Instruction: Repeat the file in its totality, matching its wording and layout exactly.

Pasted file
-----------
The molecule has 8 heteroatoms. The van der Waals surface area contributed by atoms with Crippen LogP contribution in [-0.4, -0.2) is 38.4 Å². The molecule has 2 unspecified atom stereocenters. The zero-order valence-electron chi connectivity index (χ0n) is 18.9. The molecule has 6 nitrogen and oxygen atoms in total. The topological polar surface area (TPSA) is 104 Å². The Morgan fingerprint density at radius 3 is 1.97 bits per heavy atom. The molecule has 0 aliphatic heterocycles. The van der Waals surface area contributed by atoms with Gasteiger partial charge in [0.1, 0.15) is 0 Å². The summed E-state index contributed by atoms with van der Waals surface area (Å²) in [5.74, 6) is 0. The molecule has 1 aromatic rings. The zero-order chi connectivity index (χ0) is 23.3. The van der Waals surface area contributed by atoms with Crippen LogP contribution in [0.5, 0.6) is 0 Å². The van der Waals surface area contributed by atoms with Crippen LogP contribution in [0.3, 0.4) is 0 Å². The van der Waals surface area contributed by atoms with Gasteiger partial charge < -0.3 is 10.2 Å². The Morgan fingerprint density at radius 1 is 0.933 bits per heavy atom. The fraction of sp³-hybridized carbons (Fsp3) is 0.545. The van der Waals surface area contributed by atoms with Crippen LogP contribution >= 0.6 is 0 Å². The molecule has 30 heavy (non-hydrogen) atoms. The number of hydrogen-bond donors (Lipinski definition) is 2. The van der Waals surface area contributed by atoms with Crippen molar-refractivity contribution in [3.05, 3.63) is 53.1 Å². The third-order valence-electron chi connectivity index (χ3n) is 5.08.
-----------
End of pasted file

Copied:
The molecule has 8 heteroatoms. The van der Waals surface area contributed by atoms with Crippen LogP contribution in [-0.4, -0.2) is 38.4 Å². The molecule has 2 unspecified atom stereocenters. The zero-order valence-electron chi connectivity index (χ0n) is 18.9. The molecule has 6 nitrogen and oxygen atoms in total. The topological polar surface area (TPSA) is 104 Å². The Morgan fingerprint density at radius 3 is 1.97 bits per heavy atom. The molecule has 0 aliphatic heterocycles. The van der Waals surface area contributed by atoms with Gasteiger partial charge in [0.1, 0.15) is 0 Å². The summed E-state index contributed by atoms with van der Waals surface area (Å²) in [5.74, 6) is 0. The molecule has 1 aromatic rings. The zero-order chi connectivity index (χ0) is 23.3. The van der Waals surface area contributed by atoms with Crippen LogP contribution in [0.5, 0.6) is 0 Å². The van der Waals surface area contributed by atoms with Crippen LogP contribution in [0.3, 0.4) is 0 Å². The van der Waals surface area contributed by atoms with Gasteiger partial charge < -0.3 is 10.2 Å². The Morgan fingerprint density at radius 1 is 0.933 bits per heavy atom. The fraction of sp³-hybridized carbons (Fsp3) is 0.545. The van der Waals surface area contributed by atoms with Crippen LogP contribution >= 0.6 is 0 Å². The molecule has 30 heavy (non-hydrogen) atoms. The number of hydrogen-bond donors (Lipinski definition) is 2. The van der Waals surface area contributed by atoms with Crippen molar-refractivity contribution in [3.05, 3.63) is 53.1 Å². The third-order valence-electron chi connectivity index (χ3n) is 5.08.